Fall Creek takes stock after destructive fire

Residents who lost homes are frustrated that more wasn’t done. But firefighters said it would take a lot of work to make their area safe.

rbarker@idahostatesman.comSeptember 1, 2013 

  • ROCKY BARKER

    Rocky, the energy and environment reporter for the Statesman, is the author of “Scorched Earth: How the Fires of Yellowstone Changed America.”

FALL CREEK — Todd Crist was sweeping the pine needles off the roof of his cabin Aug. 10 when he heard a roar behind him.

“I thought it was a plane coming over our hill,” said Crist, a contractor from Hagerman.

When he turned, a wall of flames 200 feet high from the Elk Complex Fire was bearing down on the heavily forested, isolated canyon near Anderson Ranch Reservoir. Crist came down from his roof and drove to to make sure his neighbors were getting out.

“Right when I got there, (Elmore sheriff’s Deputy Ferrell Ramsey) told me, ‘If you want to get out alive, leave now,’” Crist said.

The fire was so close, Crist could feel the heat. The howl was louder than he had imagined it could be. He left.

Crist didn’t know for sure that his second home was gone until he saw TV footage shot from a helicopter.

Official notice came the following Thursday: His cabin was one of 38 homes and 43 outbuildings destroyed when the fire burned through the canyon filled with summer homes and a few year-round residences built high on the hills as well as along the creek bottom. Idaho Gov. Butch Otter said later that the fires burned 95 percent of the buildings in Fall Creek and killed 200 head of sheep and 100 cattle.

The extremely dry conditions in the thick forest and the high winds at the time turned a spot fire off the main Elk Complex into a conflagration that residents acknowledged was more than any fire crew could have stopped that day.

“Fall Creek is like a funnel,” said Bob Shindelar, the Boise National Forest’s fire chief. “The intense heat, the embers — it was blowing full-grown trees over like they were candlesticks.”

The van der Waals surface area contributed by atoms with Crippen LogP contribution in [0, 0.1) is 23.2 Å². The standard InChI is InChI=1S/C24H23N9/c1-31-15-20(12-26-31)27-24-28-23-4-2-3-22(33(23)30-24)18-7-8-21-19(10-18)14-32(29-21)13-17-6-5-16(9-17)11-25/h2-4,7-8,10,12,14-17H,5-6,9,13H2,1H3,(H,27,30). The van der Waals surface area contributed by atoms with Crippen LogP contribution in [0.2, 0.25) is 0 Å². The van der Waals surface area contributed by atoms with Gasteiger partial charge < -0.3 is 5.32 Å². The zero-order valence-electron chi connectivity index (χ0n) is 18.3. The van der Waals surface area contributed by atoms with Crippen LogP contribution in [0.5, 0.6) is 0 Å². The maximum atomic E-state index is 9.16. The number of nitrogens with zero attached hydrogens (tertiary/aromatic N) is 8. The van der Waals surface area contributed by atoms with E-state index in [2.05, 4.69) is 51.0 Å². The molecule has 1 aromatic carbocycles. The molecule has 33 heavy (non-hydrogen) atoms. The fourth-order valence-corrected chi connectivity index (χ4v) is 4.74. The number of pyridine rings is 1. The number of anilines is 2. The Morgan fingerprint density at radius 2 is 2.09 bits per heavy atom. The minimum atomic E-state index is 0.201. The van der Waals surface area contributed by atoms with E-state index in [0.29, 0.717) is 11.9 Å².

Ramsey, who risked his own life to evacuate residents who stayed after they were ordered out, said he’s worked three major fires.

“That was the most explosive situation I’ve seen,” Ramsey said.

After an aerial tour of Idaho fires with U.S. Forest Service Chief Thomas Tidwell on Aug. 16, Otter conducted a press conference at Boise’s National Interagency Fire Center. Otter pronounced Fall Creek as “almost an indefensible area.”

Otter’s statement made Fall Creek residents frustrated and angry. And they were disappointed more wasn’t done in the days before the fire’s arrival.

To compound matters, they felt their plight was ignored as media attention and firefighting efforts moved east to the prominent resort communities of Hailey and Ketchum.

“The cabins in here aren’t worth millions of dollars like in Sun Valley,” Crist said. “But they mean as much to us personally as the homes in Sun Valley do to their owners.”

Shindelar said every available firefighter and piece of equipment was on the Elk Complex, which grew to 100,000 acres in two days while another nearby giant fire, the Pony Complex, also exploded. Others fires burned to the east and to the west in Oregon.

PREPARING FOR FIRE

Many Fall Creek residents had not cleared away brush and trees or provided defensible space around their homes, officials say. Even where homes had taken such firewise prevention steps, steep terrain and steep driveways made providing fire protection dangerous and escape uncertain.

“There was so much work to be done in Fall Creek, it would have taken weeks to have done all that needed to be done,” said Shindelar.

The area is not connected to the electrical grid, so the cabins depend on solar collectors or diesel generators for power. There is no local fire department or district. Elmore County, like many rural Idaho counties, does not have building codes that require people to make their homes defensible from fire, Shindelar said.

When Fall Creek residents were building their cabins, fire had not burned through Fall Creek for decades. Even when fires occurred nearby, they were quickly brought under control.